With the endpoint near on a crucial deal that allowed Ukrainian grain shipments through a Russian naval blockade, the United Nations said it was racing to bridge differences to extend the agreement, which has helped alleviate global food shortages and limit price increases.
The United Nations is “doing everything possible” to ensure the continuation of the Black Sea Grain Initiative, which it brokered with Turkey, Martin Griffiths, the global body’s humanitarian chief, told the Security Council on Friday, the eve of the deal’s expiration.
Russia and Ukraine have been at odds over how long to extend the deal, which is set to expire late Saturday. Moscow has said it would agree to an extension of only 60 days because its own food and fertilizer exports were being hampered by sanctions. Ukraine, Turkey and the United Nations have pushed for a 120-day renewal, in line with the initial agreement in July and with a subsequent extension in November.
The deal allows ships carrying grain and fertilizer from Ukraine safe passage to Turkish waters, where they are inspected by a joint team of Turkish, U.N., Ukrainian and Russian officials.
Its signing was a rare diplomatic breakthrough between Ukraine and Russia since the war began last year, but Moscow has held the deal hostage at various points. In late October, the Kremlin abruptly suspended its participation in the agreement after an attack on its warships in the Black Sea port of Sevastopol, but it rejoined a few days later.
At the time, President Vladimir V. Putin said, “Russia retains the right to leave these agreements if these guarantees from Ukraine are violated.”
On Friday, Mr. Putin’s isolation from the West deepened with the announcement by the International Criminal Court that it had accused him of war crimes and issued a warrant for his arrest. That drew a defiant response from the Kremlin, which vowed not to cooperate with it.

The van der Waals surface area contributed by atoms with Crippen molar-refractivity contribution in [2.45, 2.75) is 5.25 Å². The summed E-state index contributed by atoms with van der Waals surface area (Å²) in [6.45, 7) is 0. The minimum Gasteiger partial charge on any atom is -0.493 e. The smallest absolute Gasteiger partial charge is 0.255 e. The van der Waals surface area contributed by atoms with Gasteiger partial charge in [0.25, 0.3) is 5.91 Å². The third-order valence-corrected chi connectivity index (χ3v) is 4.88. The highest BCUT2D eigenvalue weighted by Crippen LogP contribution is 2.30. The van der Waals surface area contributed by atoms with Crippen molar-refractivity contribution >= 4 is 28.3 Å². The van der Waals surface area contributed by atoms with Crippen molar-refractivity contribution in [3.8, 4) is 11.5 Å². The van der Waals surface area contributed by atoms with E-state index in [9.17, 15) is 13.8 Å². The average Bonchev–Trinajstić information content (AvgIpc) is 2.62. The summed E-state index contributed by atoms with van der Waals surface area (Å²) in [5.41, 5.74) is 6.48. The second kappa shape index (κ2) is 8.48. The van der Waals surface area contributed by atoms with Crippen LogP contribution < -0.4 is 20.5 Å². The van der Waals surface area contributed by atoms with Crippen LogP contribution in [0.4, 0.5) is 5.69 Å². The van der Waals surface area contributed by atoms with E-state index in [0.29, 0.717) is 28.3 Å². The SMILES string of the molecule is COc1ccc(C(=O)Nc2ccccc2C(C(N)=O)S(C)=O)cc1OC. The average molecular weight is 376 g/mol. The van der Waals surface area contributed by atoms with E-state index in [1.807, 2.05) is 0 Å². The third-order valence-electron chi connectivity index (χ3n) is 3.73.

In a sign of the Kremlin’s determination to continue with business as usual, the Russian leader was scheduled to participate virtually on Saturday in ceremonies for the ninth anniversary of Russia’s annexation of Crimea, a move that Ukraine and the international community have denounced as illegal. The seizure of the peninsula by Russian troops in 2014 was in many ways a precursor to Moscow’s full-scale invasion of Ukraine last year.
On Monday, Mr. Putin is scheduled to host China’s top leader, Xi Jinping, for the start of a state visit. The trip by Mr. Xi, whose government has not commented on the I.C.C. warrant, highlights how Russia has maintained relationships with powerful allies that have cushioned the effect of Western diplomatic isolation and sanctions.
American officials say that China has refrained from supplying Russia with military aid for use in Ukraine. President Biden has emphasized to Mr. Xi that any such move would have “serious consequences” for the U.S.-China relationship, Biden administration officials say.
Top U.S. military officials held a phone call on Friday with Ukrainian leaders including President Volodymyr Zelensky, who offered “an update on battlefield conditions and expressed appreciation for the continued provision of U.S. security assistance,” according to a White House summary of the call.
The Biden administration has also strongly endorsed an extension of the grain deal, which the United Nations says has enabled the export of more than 23 million tons of grain, stabilizing food prices and alleviating shortages.
“It saves lives,” Linda Thomas-Greenfield, the U.S. ambassador to the United Nations, told the Security Council on Friday. “The world needs this grain. It must flow freely.”
Ukraine is a leading exporter of wheat, barley, corn and sunflower, but its shipments plummeted after the war began. Exports from Russia, another major supplier, fell as well.
Ukraine’s prime minister, Denys Shmyhal, on Friday called Russia’s insistence on a shorter term for the deal “a manipulation for further blackmail and fomenting a global food crisis.”
Talks on extending the deal began Monday in Geneva. Agreement on the previous extension, in November, was reached with days to spare.
The grain travels through the Black Sea, where Russia’s powerful naval fleet runs up against three members of NATO — Turkey, Romania and Bulgaria — that share the coast. This week, an American surveillance drone was brought down in the sea after being struck by a Russian fighter jet, U.S. officials said. That was the first known physical contact between the Russian and American militaries since the war began.
In recent months, Russian warships in the Black Sea have fired cruise missiles at Ukrainian targets that are sometimes hundreds of miles away, hitting towns and cities and damaging the country’s energy infrastructure.